I also requested feedback from a Facebook group for artists of tabletop games, and one kind person explained, “The colors and images themselves are somewhat subdued instead of spirited. Personally I’d like to see brighter colors, fun patterns, a little more personality in the fonts, and more quirky details.” (I’ll discuss the fonts at another point, I guess — let me focus on the palette today!)
Where I went wrong
At this point, I realized that I had erroneously conflated gardens with gnomes. The aesthetic sensibilities surrounding books aimed at gardeners certainly need not match the aesthetic sensibilities surrounding other garden-oriented products, including those such as garden gnomes.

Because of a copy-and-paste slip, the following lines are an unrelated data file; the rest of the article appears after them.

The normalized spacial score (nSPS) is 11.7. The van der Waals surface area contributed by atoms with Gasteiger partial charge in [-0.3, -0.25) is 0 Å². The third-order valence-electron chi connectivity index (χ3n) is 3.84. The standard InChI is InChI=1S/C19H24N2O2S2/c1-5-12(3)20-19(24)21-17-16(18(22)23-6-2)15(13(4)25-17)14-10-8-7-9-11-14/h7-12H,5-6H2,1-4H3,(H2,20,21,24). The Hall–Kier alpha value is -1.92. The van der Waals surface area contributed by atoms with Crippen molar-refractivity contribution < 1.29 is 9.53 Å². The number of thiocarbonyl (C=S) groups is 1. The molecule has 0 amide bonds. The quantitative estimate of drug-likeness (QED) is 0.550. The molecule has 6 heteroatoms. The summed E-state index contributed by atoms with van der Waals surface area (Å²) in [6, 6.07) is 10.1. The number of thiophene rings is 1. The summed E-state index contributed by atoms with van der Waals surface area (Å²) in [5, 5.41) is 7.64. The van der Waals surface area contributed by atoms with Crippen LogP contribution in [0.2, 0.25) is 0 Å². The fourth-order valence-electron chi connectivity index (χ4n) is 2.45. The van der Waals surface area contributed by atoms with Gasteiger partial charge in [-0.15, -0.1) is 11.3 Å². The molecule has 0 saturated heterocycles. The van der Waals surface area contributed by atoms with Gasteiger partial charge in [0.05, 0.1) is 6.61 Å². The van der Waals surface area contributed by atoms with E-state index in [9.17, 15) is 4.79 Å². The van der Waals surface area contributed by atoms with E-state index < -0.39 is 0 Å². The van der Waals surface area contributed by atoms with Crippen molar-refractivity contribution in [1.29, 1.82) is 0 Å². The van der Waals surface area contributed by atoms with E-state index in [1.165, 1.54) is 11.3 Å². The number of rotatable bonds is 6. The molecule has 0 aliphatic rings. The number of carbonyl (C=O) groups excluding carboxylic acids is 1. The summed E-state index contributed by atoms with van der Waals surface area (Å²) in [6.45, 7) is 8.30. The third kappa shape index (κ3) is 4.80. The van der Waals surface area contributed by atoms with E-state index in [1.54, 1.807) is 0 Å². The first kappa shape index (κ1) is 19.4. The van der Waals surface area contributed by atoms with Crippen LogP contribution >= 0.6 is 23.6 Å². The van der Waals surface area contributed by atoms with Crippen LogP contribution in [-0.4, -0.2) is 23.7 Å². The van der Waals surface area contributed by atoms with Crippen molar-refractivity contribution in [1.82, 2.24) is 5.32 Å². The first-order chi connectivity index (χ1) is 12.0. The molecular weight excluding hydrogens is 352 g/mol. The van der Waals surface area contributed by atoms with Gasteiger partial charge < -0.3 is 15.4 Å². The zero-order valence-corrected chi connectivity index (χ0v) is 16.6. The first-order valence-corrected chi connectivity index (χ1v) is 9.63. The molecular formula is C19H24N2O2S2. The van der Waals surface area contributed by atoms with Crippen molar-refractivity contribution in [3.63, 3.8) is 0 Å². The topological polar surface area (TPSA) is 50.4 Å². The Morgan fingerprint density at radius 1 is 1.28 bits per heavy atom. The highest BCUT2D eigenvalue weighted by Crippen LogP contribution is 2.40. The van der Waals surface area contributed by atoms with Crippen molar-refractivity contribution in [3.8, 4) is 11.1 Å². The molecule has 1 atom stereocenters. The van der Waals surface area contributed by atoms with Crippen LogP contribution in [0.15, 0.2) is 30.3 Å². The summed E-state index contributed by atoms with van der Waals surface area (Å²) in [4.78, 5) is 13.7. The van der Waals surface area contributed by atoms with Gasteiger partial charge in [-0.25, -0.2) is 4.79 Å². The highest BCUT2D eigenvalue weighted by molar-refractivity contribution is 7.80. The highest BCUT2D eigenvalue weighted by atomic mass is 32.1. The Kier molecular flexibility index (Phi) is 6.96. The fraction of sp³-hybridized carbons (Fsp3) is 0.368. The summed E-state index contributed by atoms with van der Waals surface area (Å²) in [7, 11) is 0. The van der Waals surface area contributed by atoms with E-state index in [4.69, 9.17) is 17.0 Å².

To the contrary, gnomes stand out in a garden. They draw attention with their mildly creepy faces, and they draw attention with their outrageous palettes. I mean, look at that guy’s bright red hat and unnaturally blue coat. Colors like these don’t grow on trees.
(Well, they do, actually. That’s how you know a fruit is ripe! It stands out against the green background, provoking birds to eat the fruit and spread the seeds all over. So I’m speaking metaphorically when I say that colors like these don’t grow on trees.)
And I realized that the point of gnomes wasn’t that they blend in, but that they stand out, so my game’s art should stand out all the more.